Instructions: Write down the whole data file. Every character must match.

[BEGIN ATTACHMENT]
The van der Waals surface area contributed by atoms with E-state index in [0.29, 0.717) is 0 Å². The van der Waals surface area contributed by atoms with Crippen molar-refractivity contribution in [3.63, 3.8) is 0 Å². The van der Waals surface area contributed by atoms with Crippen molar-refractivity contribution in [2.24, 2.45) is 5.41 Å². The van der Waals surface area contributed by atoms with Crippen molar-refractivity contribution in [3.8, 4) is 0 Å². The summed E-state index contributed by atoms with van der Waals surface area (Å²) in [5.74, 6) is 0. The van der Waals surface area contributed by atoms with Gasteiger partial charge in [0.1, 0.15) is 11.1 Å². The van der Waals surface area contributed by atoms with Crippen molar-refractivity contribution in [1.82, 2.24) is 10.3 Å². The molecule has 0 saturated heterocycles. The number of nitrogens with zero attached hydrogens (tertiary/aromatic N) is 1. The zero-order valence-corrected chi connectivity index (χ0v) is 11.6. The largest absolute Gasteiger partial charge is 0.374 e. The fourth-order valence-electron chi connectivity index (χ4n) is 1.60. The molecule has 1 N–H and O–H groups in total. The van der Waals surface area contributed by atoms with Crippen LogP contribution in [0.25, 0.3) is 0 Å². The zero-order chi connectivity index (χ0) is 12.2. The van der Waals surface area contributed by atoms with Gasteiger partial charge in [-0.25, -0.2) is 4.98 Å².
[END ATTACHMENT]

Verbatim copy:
The van der Waals surface area contributed by atoms with E-state index in [0.29, 0.717) is 0 Å². The van der Waals surface area contributed by atoms with Crippen molar-refractivity contribution in [3.63, 3.8) is 0 Å². The van der Waals surface area contributed by atoms with Crippen molar-refractivity contribution in [2.24, 2.45) is 5.41 Å². The van der Waals surface area contributed by atoms with Crippen molar-refractivity contribution in [3.8, 4) is 0 Å². The summed E-state index contributed by atoms with van der Waals surface area (Å²) in [5.74, 6) is 0. The van der Waals surface area contributed by atoms with Gasteiger partial charge in [0.1, 0.15) is 11.1 Å². The van der Waals surface area contributed by atoms with Crippen molar-refractivity contribution in [1.82, 2.24) is 10.3 Å². The molecule has 0 saturated heterocycles. The number of nitrogens with zero attached hydrogens (tertiary/aromatic N) is 1. The zero-order valence-corrected chi connectivity index (χ0v) is 11.6. The largest absolute Gasteiger partial charge is 0.374 e. The fourth-order valence-electron chi connectivity index (χ4n) is 1.60. The molecule has 1 N–H and O–H groups in total. The van der Waals surface area contributed by atoms with Crippen LogP contribution in [0.25, 0.3) is 0 Å². The zero-order chi connectivity index (χ0) is 12.2. The van der Waals surface area contributed by atoms with Gasteiger partial charge in [-0.25, -0.2) is 4.98 Å².